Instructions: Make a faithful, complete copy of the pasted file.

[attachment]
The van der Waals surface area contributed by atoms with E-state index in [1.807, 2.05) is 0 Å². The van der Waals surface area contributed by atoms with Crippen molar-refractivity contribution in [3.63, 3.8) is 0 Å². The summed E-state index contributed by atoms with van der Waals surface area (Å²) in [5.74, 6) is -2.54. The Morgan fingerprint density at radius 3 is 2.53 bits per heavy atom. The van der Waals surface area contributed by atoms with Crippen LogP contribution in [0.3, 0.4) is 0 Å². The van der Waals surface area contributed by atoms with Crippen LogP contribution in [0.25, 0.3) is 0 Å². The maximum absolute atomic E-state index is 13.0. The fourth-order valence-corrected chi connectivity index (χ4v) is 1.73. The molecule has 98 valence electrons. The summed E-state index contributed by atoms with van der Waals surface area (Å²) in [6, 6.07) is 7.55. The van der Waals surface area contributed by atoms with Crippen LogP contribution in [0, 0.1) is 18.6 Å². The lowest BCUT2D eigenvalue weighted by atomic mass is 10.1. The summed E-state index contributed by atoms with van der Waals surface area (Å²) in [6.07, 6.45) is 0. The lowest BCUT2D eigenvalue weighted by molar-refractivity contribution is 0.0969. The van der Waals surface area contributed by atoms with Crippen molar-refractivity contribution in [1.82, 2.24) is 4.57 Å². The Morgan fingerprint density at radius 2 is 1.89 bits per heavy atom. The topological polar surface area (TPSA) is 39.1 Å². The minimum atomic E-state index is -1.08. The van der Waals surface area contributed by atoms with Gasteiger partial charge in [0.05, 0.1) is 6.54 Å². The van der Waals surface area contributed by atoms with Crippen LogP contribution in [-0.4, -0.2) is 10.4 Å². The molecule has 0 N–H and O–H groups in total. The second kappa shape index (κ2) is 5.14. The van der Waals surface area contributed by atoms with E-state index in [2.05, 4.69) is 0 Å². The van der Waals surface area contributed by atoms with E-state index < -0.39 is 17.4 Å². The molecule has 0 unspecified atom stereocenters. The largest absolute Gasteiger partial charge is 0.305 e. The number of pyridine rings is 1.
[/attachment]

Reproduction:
The van der Waals surface area contributed by atoms with E-state index in [1.807, 2.05) is 0 Å². The van der Waals surface area contributed by atoms with Crippen molar-refractivity contribution in [3.63, 3.8) is 0 Å². The summed E-state index contributed by atoms with van der Waals surface area (Å²) in [5.74, 6) is -2.54. The Morgan fingerprint density at radius 3 is 2.53 bits per heavy atom. The van der Waals surface area contributed by atoms with Crippen LogP contribution in [0.3, 0.4) is 0 Å². The van der Waals surface area contributed by atoms with Crippen LogP contribution in [0.25, 0.3) is 0 Å². The maximum absolute atomic E-state index is 13.0. The fourth-order valence-corrected chi connectivity index (χ4v) is 1.73. The molecule has 98 valence electrons. The summed E-state index contributed by atoms with van der Waals surface area (Å²) in [6, 6.07) is 7.55. The van der Waals surface area contributed by atoms with Crippen LogP contribution in [0, 0.1) is 18.6 Å². The lowest BCUT2D eigenvalue weighted by atomic mass is 10.1. The summed E-state index contributed by atoms with van der Waals surface area (Å²) in [6.07, 6.45) is 0. The lowest BCUT2D eigenvalue weighted by molar-refractivity contribution is 0.0969. The van der Waals surface area contributed by atoms with Crippen molar-refractivity contribution in [1.82, 2.24) is 4.57 Å². The Morgan fingerprint density at radius 2 is 1.89 bits per heavy atom. The topological polar surface area (TPSA) is 39.1 Å². The minimum atomic E-state index is -1.08. The van der Waals surface area contributed by atoms with Gasteiger partial charge in [0.05, 0.1) is 6.54 Å². The van der Waals surface area contributed by atoms with Crippen LogP contribution in [-0.4, -0.2) is 10.4 Å². The molecule has 0 N–H and O–H groups in total. The second kappa shape index (κ2) is 5.14. The van der Waals surface area contributed by atoms with E-state index in [2.05, 4.69) is 0 Å². The van der Waals surface area contributed by atoms with E-state index < -0.39 is 17.4 Å². The molecule has 0 unspecified atom stereocenters. The largest absolute Gasteiger partial charge is 0.305 e. The number of pyridine rings is 1.